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1 The Investment Court System Since 2015, the European Commission (EC) has been advocating the creation of an Investment Court System ( ICS ). 1 The establishment of this new dispute resolution mechanism is foreseen in the Comprehensive Economic Trade Agreement ( CETA ) 2 and in the EU

In: The Law & Practice of International Courts and Tribunals

publicly appointed, independent professional judges in public hearings” 5 and introduced the new “Investment Court System” in recent trade pacts such as the Comprehensive Economic and Trade Agreement (CETA). 6 As promising as these new developments are, however, much of the discourse on the legitimacy

In: Chinese (Taiwan) Yearbook of International Law and Affairs, Volume 36, (2018)

( ceta ), which includes the creation of a Permanent International Investment Tribunal or Investment Court System ( ics ) to replace the traditional isds mechanisms. It remains to be seen whether the proposed ics will be finally welcomed in ttip negotiations and become a reality. 5 Also, the

In: Nordic Journal of International Law

an Investment Court System for CETA and TTIP Lead to Enforceable Awards?—The Limits of Modifying the ICSID Convention and the Nature of Investment Arbitration, (2016)19–4 Journal of International Economic Law , 761–786; Freya Baetens, The European Union’s Proposed Investment Court System: Addressing

In: The Chinese Journal of Global Governance

-death-of-isds ; Louise Woods, “Fit for purpose? The EU’s Investment Court System,” Kluwer Arbitration Blog, (blog), March 23 2016, 2018, http://arbitrationblog.kluwerarbitration.com/2016/03/23/to-be-decided/ . See further Bonnitcha, Poulsen, and Waibel, The Political Economy of the Investment Treaty Regime , 30. 74

In: The Chinese Journal of Global Governance

future eu investment negotiations by the Investment Court System. 5 Until now, the eu has failed to adequately factor in that, as things stand today, the European organization is not in a condition to set up any proper investment arbitration for its foreign direct investment competence. Even if the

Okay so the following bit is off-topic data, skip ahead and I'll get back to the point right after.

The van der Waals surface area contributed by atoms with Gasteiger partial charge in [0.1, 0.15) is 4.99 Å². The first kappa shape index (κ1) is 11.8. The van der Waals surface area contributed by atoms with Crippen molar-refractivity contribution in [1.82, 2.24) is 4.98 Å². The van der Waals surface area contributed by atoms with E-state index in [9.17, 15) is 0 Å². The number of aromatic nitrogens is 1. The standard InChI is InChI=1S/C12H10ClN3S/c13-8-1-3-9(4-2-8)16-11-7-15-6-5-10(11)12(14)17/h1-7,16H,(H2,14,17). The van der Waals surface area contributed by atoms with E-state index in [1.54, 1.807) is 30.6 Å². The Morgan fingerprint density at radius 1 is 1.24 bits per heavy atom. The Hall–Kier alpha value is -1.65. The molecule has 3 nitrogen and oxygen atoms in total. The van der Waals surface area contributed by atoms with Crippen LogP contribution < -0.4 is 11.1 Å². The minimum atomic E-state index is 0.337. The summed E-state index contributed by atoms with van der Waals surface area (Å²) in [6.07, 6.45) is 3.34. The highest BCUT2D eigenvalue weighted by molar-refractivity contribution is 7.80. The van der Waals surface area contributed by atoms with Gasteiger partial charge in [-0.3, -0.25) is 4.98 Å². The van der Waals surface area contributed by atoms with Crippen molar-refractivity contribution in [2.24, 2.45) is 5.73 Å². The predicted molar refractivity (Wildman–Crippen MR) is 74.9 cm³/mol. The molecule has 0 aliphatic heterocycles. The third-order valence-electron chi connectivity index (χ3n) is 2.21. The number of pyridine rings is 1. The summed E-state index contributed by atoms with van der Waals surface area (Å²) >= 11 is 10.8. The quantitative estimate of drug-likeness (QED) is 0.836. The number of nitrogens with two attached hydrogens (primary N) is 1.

In: The Law & Practice of International Courts and Tribunals

the Belgian government in a request for a European Court of Justice opinion on whether the investment court system ( ICS ) established in CETA is compatible with EU law. More specifically, an opinion is pending on whether appointing CETA members to the tribunal and the appeals body is consistent

In: The Law & Practice of International Courts and Tribunals

the alleged legitimacy concerns facing ISDS . 5 The EU first referred to the ITS as an “investment court system” ( ICS ) in its TTIP Proposal, supra note 1. The recently concluded EU-Singapore FTA also refers to the ITS as the ICS . 6 CETA , Art. 8.29; EU-Vietnam FTA , Art. 15. On

In: The Law & Practice of International Courts and Tribunals

withdrawal of eu Member States. Another consequence is that contracting parties may prefer to conclude agreements based on exclusive competence only, to avoid complications. The forthcoming Opinion 1/17 on the compatibility of the Investment Court System provided for in ceta will provide a clearer

In: International Organizations Law Review

-methodology-en.pdf . 73 Bernasconi-Osterwalder, “Expansion of the Energy Charter to Africa and Asia.” 74 Dreyer, “Brussels Moves Against Intra- EU Investor-state Arbitration Raise Energy Charter Dilemmas.” 75 European Commission, press release, “Commission Proposes New Investment Court System for TTIP and

In: Global Governance: A Review of Multilateralism and International Organizations